This is a solid book and it’s particularly solid because the opening chapters start with ideas like ‘what is research‘ and ‘how do we prove research,’ and by the end it’s talking about the idea of Grounded Theories where you start by gathering a heckton of data about game, then assemble your theories out of what interesting patterns you see in it. That’s different from conventional research where you start with a hypothesis and then try to gather data that will prove what you’re hypothesising is wrong.
Anyway, one of the things this book does that I’m not wild about, but which isn’t strictly speaking bad, is that it suggests that one of the mandatory things for researching a videogame is playing it exhaustively to ensure an understanding of the systems.
This is something that bugs me, because games do tons of stuff under the hood and you don’t know how it’s doing it. This vision of game design is kind of muffled, because I can go through any game, any game I love, as many times as I want, and I won’t know what the design is trying to do, I can only deal with what the design does in my experience of it. This leads to a problem with gamer mentalities where having played a lot of a game is seen as proof you understand the game, where buying a lot of games makes you informed on how games get made.
It’s a pretty well known fact that games do stuff you don’t know about and won’t understand. You can throw a brick and hit a story about this. Sometimes it’s a bug that people got used to. Or how about the ways games deliberately lie to you, not just about plot, but lie to you through interface.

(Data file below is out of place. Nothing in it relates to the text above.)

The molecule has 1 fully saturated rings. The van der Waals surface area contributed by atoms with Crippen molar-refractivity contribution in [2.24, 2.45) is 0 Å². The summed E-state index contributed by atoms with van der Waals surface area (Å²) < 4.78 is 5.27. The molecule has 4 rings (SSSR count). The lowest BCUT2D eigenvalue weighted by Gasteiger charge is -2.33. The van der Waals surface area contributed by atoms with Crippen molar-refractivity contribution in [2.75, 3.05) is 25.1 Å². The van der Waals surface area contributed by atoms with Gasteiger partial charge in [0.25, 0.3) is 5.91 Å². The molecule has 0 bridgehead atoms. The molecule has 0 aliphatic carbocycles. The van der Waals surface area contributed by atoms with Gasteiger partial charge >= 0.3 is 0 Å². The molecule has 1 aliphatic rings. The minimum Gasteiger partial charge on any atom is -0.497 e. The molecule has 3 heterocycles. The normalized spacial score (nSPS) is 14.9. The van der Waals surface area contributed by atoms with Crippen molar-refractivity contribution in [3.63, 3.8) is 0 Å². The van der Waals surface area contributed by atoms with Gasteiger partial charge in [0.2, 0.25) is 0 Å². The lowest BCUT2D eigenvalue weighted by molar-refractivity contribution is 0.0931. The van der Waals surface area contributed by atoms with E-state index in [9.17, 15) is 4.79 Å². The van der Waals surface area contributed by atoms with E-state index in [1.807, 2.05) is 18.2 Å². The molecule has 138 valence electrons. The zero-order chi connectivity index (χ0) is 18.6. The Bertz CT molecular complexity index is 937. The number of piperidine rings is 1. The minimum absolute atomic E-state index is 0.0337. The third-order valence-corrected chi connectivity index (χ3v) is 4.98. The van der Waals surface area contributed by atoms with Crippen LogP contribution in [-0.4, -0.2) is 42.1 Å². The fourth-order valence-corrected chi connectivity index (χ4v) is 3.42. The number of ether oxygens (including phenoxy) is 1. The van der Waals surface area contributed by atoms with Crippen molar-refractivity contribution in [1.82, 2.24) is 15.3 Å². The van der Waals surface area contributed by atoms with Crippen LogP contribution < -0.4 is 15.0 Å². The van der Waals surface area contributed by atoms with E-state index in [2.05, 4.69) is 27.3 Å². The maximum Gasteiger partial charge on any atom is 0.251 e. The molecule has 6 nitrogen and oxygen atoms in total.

But here’s the thing.
Is the experience of playing the thing we call a videogame, or is the device designed to give you that experience the thing we call a videogame?
We talk a good game about how weird balance was back in Dungeons and Dragons but sometimes it just made a kind of sense. Druids were really good because they could shapeshift into animals and also cast spells. Fighters were bad because they had to stand in one spot and whale on something to get the most of their abilities, and no amount of hit point damage compared to ‘dead on the spot from having your soul ripped out.’
There are however, some odd places that the balance of the game just blind-spotted. It’s a bit of a canard, back in 3rd edition that every book had a broken thing in it, and the more stuff in the book, the more chance you’d find something that slipped up and had more broken stuff in it. Almost every splatbook in 3rd edition featured a class that was busted weak and another that was busted strong, and another that just didn’t work properly. Yet nonetheless, it was in a published book, and that means that it has some reality to it, some unvirtuality that leaves the creative mind of the DM fit to examine the option and decide if it’s okay, or not.
Let me show you something extremely silly and extremely powerful that a reasonable DM might give you a funny look over.
I love making commander decks. Even the ones that get stomped a fair bit. It’s kind of hard to call a commander deck good, or bad, because Commander 1v1 is such a swingy format with nonsense flying around. It’s like a slightly more splashy vintage where the early turns don’t tend to matter quite as much. You can sometimes just get infinited out by a god draw that the other deck is never planning on actually doing.
What’s more, there are usually a lot of different ways to build a commander deck – my Wasitora for example is nothing like the Wasitora’s I’ve seen online, where I made a value Jund deck and other people make a dragon tribal removal-heavy deck. I’ve been looking